Sharks must nullify WP’s power pack, Everitt says
If the Sharks manage to nullify Western Province’s potent set piece they will have a good chance of reaching the Carling Currie Cup final, coach Sean Everitt said.
All eyes will be on Newlands on Saturday at 4.30pm, when these giants of SA rugby clash in a what should be a titanic semifinal.
The winner of the Cape Town clash will face the winners of the Bulls vs Lions showdown, which kicks off at 2pm.
“We all know WP have a good set-piece and the challenge for us is to go out and combat that,” Everitt said.
“If we can do that then we are in with a good shout.
“They will be looking to their strength to try dominate us, so I don’t think we will be seeing anything different from either side.
“Our two scheduled games in the regular season were cancelled because of Covid, so this is the first time we will play each other but we’ve analysed each other a lot, so I don’t think there will be any secrets.
“Going to altitude is particularly challenging at this time of the year, so for us it will be much more comfortable playing at a coastal venue.
“We felt individual errors cost us the games against the Lions and the Cheetahs.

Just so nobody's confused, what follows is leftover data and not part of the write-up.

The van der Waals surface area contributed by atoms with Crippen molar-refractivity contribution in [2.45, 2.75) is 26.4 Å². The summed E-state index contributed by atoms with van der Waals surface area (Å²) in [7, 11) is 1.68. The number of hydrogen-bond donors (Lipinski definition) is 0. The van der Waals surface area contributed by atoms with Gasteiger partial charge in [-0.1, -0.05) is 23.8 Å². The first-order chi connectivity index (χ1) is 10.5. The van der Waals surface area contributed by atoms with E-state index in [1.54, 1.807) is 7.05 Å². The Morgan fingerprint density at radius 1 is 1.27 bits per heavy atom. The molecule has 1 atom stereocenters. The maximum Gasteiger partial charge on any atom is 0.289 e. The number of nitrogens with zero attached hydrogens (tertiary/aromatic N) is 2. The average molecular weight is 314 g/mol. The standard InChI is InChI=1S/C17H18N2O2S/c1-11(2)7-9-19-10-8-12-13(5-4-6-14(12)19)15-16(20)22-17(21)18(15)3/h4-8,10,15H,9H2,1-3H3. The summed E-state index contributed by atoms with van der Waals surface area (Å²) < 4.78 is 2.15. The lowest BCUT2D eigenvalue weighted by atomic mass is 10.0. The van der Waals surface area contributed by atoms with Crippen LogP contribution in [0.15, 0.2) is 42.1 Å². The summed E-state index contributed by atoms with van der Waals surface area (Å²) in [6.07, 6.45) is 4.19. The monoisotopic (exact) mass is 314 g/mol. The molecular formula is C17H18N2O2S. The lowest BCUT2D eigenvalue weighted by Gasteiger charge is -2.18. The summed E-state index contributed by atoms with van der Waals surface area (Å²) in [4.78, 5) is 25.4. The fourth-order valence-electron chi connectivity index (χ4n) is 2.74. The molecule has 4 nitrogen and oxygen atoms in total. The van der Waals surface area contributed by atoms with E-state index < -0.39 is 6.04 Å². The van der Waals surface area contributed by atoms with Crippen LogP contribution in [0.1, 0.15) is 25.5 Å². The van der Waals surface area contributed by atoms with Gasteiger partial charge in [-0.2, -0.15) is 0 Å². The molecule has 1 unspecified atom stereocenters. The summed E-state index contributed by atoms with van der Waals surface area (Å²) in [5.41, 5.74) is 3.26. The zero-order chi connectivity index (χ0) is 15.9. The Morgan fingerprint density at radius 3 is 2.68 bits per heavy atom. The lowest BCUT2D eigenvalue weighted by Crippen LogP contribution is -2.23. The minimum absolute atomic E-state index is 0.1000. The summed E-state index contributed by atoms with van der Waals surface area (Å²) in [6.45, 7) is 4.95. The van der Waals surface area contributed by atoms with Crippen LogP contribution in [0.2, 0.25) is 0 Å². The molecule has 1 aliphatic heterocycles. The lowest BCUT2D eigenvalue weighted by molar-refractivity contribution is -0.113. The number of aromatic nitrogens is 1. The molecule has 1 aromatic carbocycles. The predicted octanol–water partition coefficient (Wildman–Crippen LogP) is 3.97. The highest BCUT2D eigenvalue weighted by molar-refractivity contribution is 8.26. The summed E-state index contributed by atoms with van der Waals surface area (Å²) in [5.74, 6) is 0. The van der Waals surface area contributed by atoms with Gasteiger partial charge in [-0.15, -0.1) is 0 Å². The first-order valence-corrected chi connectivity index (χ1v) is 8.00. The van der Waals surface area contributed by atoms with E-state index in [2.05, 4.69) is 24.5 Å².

“In our most recent game against Griquas, we eliminated those errors and everything fell into place.
“So we know what to do and what we need to get right.”
Everitt has also rushed to his players’ defence, after critics slammed the standard of play in the Currie Cup.
“You have to look at the conditions we are playing in at the moment,” Everitt said.
“We are playing some games in extreme heat and naturally, in that instance, we will be wanting to slow the game down.
“We train in heat every day so we know what it is like.
“It is not easy.
“The players are really trying hard, but these conditions do make it difficult to go out and play fast, crowd-pleasing rugby.
“Individual errors have let us down in some of our games, and that obviously detracts from the quality of the game, but it is not a case of the players wanting to play negatively or the coaches wanting to coach negatively.
“It’s just that we are encountering weather we have to adjust to.
“There has been 32°C heat here in Durban, sometimes at 9am in the morning.
“We train in that and we know what kind of rugby it is conducive to.
“You have to play the conditions.
“And you also have to take into account that all these games are South African derbies, and derbies have tended to be set-piece battles.
“Generally, that has been what this Currie Cup has been about.”
WP coach John Dobson says his team will give it a full crack in what should be a closely contested semi.
“Last week we were working on conditioning and technical analysis so that we can give it a full crack this week for the semifinal,” he said.
“Our players and coaches cannot wait to get stuck in next week and ensure that the team that runs out at Newlands is as well-prepared as possible.”
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